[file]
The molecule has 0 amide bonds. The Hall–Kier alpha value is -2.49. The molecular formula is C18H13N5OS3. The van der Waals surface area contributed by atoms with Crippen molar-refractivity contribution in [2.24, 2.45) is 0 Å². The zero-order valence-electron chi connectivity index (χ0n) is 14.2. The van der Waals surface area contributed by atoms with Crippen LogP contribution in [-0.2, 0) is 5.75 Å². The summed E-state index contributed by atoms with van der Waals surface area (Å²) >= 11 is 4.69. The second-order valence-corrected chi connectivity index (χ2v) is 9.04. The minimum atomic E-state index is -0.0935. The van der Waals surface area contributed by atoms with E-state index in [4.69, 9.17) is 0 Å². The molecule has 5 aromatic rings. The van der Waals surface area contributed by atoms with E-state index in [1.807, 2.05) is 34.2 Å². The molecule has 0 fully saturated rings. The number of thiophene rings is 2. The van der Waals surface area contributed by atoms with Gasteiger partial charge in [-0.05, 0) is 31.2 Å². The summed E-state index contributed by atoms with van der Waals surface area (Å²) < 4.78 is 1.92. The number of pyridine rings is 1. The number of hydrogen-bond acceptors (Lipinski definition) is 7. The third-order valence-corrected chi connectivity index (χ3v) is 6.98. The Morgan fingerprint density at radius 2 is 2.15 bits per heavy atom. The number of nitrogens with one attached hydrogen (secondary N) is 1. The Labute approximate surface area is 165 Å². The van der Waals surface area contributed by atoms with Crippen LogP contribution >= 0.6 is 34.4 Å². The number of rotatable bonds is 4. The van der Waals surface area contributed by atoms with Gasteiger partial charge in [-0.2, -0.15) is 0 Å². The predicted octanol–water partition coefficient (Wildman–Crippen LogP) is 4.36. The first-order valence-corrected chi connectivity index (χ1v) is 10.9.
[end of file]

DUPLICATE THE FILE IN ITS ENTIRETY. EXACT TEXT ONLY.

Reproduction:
The molecule has 0 amide bonds. The Hall–Kier alpha value is -2.49. The molecular formula is C18H13N5OS3. The van der Waals surface area contributed by atoms with Crippen molar-refractivity contribution in [2.24, 2.45) is 0 Å². The zero-order valence-electron chi connectivity index (χ0n) is 14.2. The van der Waals surface area contributed by atoms with Crippen LogP contribution in [-0.2, 0) is 5.75 Å². The summed E-state index contributed by atoms with van der Waals surface area (Å²) >= 11 is 4.69. The second-order valence-corrected chi connectivity index (χ2v) is 9.04. The minimum atomic E-state index is -0.0935. The van der Waals surface area contributed by atoms with E-state index in [4.69, 9.17) is 0 Å². The molecule has 5 aromatic rings. The van der Waals surface area contributed by atoms with E-state index in [1.807, 2.05) is 34.2 Å². The molecule has 0 fully saturated rings. The number of thiophene rings is 2. The van der Waals surface area contributed by atoms with Gasteiger partial charge in [-0.05, 0) is 31.2 Å². The summed E-state index contributed by atoms with van der Waals surface area (Å²) < 4.78 is 1.92. The number of pyridine rings is 1. The number of hydrogen-bond acceptors (Lipinski definition) is 7. The third-order valence-corrected chi connectivity index (χ3v) is 6.98. The Morgan fingerprint density at radius 2 is 2.15 bits per heavy atom. The number of nitrogens with one attached hydrogen (secondary N) is 1. The Labute approximate surface area is 165 Å². The van der Waals surface area contributed by atoms with Crippen LogP contribution >= 0.6 is 34.4 Å². The number of rotatable bonds is 4. The van der Waals surface area contributed by atoms with Gasteiger partial charge in [-0.2, -0.15) is 0 Å². The predicted octanol–water partition coefficient (Wildman–Crippen LogP) is 4.36. The first-order valence-corrected chi connectivity index (χ1v) is 10.9.